text and photos by Nina Sarmiento




In my previous post on Prague, I talked about Old Town and the many beautiful churches and clocks 🙂 that you can see there. For this week's post, I'll give you a brief tour of the New Town.


The New Town


The New Town was established in the 14th century by Charles IV, second king of Bohemia from the House of Luxembourg, and Holy Roman Emperor. Located just outside the city walls to the east and south of the Old Town, this quarter of Prague is home to magnificent gothic and baroque churches.



*Prague Castle (Czech:Prazky Hrad)


The romantic structure of the castle is omnipresent in the Prague skyline. Monarchs were crowned and Presidents were sworn here.


The Prague Castle was built in around 88) by Prince Borivoj of the Premyslid Dynasty. According to the Guinness Book of World Records, the Prague Castle is the largest coherent castle complex in the world, with an area of almost 70,000 square meters.


Flanking the main entrance are sculptures of conquering giants, as if ready to pounce on any naughty tourist.


For the guard fanatics, yes there's a changing of guard rite happening in this castle. The entrance fee to the castle is steep (about $20/person) although wandering around the grounds is free.



*Golden Lane (Czech: Zlata Ulicka)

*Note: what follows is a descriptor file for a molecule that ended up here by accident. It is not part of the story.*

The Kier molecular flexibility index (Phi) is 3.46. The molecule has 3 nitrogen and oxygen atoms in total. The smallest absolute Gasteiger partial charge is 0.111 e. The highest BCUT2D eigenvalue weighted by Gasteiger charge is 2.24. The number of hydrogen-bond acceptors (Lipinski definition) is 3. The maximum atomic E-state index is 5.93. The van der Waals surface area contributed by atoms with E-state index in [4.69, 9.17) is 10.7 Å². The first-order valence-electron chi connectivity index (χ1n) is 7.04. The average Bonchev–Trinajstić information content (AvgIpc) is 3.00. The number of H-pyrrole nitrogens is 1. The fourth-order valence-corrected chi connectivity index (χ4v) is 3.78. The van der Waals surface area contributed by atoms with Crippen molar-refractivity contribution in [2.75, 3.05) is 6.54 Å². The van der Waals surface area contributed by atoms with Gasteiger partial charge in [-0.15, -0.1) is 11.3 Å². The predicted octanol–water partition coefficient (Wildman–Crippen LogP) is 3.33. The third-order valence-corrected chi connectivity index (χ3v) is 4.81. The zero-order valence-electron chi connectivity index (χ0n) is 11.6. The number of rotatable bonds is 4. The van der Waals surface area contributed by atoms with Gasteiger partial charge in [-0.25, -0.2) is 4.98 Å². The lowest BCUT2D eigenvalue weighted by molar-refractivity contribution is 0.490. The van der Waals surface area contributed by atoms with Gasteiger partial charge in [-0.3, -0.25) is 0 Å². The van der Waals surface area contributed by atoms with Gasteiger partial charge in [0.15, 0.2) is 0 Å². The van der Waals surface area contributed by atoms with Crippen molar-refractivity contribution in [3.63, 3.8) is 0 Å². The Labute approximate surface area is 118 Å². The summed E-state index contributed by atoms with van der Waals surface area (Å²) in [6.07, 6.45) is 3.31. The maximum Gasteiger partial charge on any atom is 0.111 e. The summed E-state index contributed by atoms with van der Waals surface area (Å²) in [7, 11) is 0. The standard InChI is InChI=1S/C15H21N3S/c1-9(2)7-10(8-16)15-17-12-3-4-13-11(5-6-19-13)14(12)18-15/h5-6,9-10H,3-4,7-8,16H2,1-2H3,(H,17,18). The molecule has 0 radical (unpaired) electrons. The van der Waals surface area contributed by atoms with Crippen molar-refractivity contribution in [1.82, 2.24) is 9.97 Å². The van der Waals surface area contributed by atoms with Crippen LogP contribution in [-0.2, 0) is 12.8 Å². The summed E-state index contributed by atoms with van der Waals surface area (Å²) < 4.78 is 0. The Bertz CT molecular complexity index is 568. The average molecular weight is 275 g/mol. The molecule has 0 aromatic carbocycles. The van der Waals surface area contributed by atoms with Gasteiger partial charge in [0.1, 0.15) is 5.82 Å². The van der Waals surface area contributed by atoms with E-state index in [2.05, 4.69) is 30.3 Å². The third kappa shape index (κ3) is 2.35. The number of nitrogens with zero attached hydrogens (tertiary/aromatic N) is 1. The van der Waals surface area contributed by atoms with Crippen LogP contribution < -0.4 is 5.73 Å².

Take a stroll in this centuries-old street, part of the Prague Castle complex and was once home to alchemists, archers, paupers and poets.


The place is best visited on dusk, with the lamp lights dimly lit and shadows forming in every corner. In one of the houses that lined this street, Franz Kafka wrote six of his finest short stories.


The street is now filled with dainty souvenir shops which reminds me of Diagon Alley.

*St. Vitus, St. Wenceslas and St. Adalbert Cathedral (St. Vitus Cathedral)


Another outstanding landmark located in the Prague Castle complex is a majestic church with Gothic edifice, giving the profile of the Prague Castle a dramatic touch.


You have to marvel at the diamond-patterned roof surrounded by flying buttresses. Inside, there is a lofty space in the nave, illuminated by the stained windows.


St. Vitus is the Roman Catholic cathedral in Prague, and is the seat of the Archbishop of Prague. It also contains the tombs of many Bohemian kings and Holy Roman Emperors.




Dancing Building  (Czech:Tancici Dum)

You either hate it or you love it,it is also known as the "drunk" house, as it looks like very wasted and ready to fall any minute. The restaurant on top is also perfect for viewing the city skyline.



Vysehad Castle and Cubist building


The castle is built in the 10th century, on a hill over the Vltava River. Walk your way towards this clifftop, the castle rock sitting romanticaly on top is bathed with mysticism as with reality.


Inside is a medieval cementery containing the remains of famous Czech artists like composer Antonín Dvořák, writer Karel Čapek, and painter Alphonse Mucha.




Have you been to Prague? What are the places you visited there? Please share your thoughts on Prague in the comments section.





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